Pet talk

I have just acquired a pet iguana from an acquaintance of mine who left the island. How can I tell how old it is and if it is a male or female?

Iguanas have gained worldwide popularity as exotic pets in recent years. Although Cayman has its own wild population of iguanas (both green and blue), many people purchase imported baby green iguanas from local pet stores to keep as pets.

Iguanas can be very interesting pets, but many people underestimate the time and care required to keep these social lizards in captivity.

Iguanas have serious requirements regarding the standards of their care. Humidity, temperature and nutrition are all important factors that are vital to the survival of the pet iguana. Sadly many people do not know how to properly care for them and many never live longer than a year in captivity.

It can be very difficult for even the most expert of reptile lovers to age an iguana.

This is because their growth is determined by their diet, heat and activity. Hatchlings typically are 2.5-3.5 inches long by the time they are one year of age and weigh around 90 grams.

Within five years they can be four to five feet long from snout to tail, and weigh as much as 15 pounds.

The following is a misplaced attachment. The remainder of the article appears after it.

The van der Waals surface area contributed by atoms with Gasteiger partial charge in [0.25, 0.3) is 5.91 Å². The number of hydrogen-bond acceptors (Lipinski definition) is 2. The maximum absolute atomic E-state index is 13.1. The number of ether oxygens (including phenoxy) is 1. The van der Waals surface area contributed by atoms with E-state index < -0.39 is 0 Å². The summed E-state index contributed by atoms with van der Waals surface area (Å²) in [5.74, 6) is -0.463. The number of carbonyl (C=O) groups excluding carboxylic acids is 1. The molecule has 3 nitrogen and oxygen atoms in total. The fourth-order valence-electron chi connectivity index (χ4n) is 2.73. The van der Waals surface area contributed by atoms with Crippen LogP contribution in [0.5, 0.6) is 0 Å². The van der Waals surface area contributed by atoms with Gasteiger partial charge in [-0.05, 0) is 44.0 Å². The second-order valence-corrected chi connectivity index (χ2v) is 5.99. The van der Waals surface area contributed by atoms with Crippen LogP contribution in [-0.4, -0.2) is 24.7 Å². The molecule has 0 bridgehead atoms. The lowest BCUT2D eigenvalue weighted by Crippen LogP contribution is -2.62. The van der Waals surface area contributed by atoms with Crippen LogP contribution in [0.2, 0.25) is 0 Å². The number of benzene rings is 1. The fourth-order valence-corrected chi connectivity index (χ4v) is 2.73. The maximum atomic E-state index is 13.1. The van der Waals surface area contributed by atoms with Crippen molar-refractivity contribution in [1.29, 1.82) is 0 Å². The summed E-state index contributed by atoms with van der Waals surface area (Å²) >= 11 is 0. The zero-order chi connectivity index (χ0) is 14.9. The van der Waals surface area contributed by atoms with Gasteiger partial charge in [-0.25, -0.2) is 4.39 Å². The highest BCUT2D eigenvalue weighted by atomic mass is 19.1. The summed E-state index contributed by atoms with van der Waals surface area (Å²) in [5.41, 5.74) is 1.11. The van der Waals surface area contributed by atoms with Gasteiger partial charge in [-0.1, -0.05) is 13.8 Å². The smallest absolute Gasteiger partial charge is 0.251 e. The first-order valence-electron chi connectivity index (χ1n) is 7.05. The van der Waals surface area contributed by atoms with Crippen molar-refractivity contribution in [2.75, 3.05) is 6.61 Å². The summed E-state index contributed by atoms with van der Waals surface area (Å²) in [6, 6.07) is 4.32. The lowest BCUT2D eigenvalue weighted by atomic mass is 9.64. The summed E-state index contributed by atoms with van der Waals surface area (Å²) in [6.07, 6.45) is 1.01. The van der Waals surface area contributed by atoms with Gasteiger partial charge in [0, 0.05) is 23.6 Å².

This can be shocking for a lot of people who purchase these cute little green lizards as small pets for their kids. In the wild iguanas usually live for 10-15 years but if cared for properly can live in longer in captivity (20+ years).

They can reach lengths up to 7 feet and weigh as much as 18 pounds. Typically the females will be slightly smaller when full grown.

Iguanas are sexually dimorphic, which means that the males and females have different external physical characteristics.

Having said this, until they are sexually mature (older than one year), it can be difficult to tell a male iguana and female iguana apart.

Males typically have a soft bulge at the base of their tail on their ventral or bottom side. They also have a bi-lobed reproductive organ located at the tail, which is more visible during displays of dominance, during defecation and during breeding.

Check out the website www.anapsid.org for detailed information on iguana care or pick up a copy of the book Iguanas for Dummies.

The more information you know, the better your pet will be cared for and the healthier and happier it will be.

Remember; don’t hesitate to contact your local veterinarian if you have any questions or concerns.

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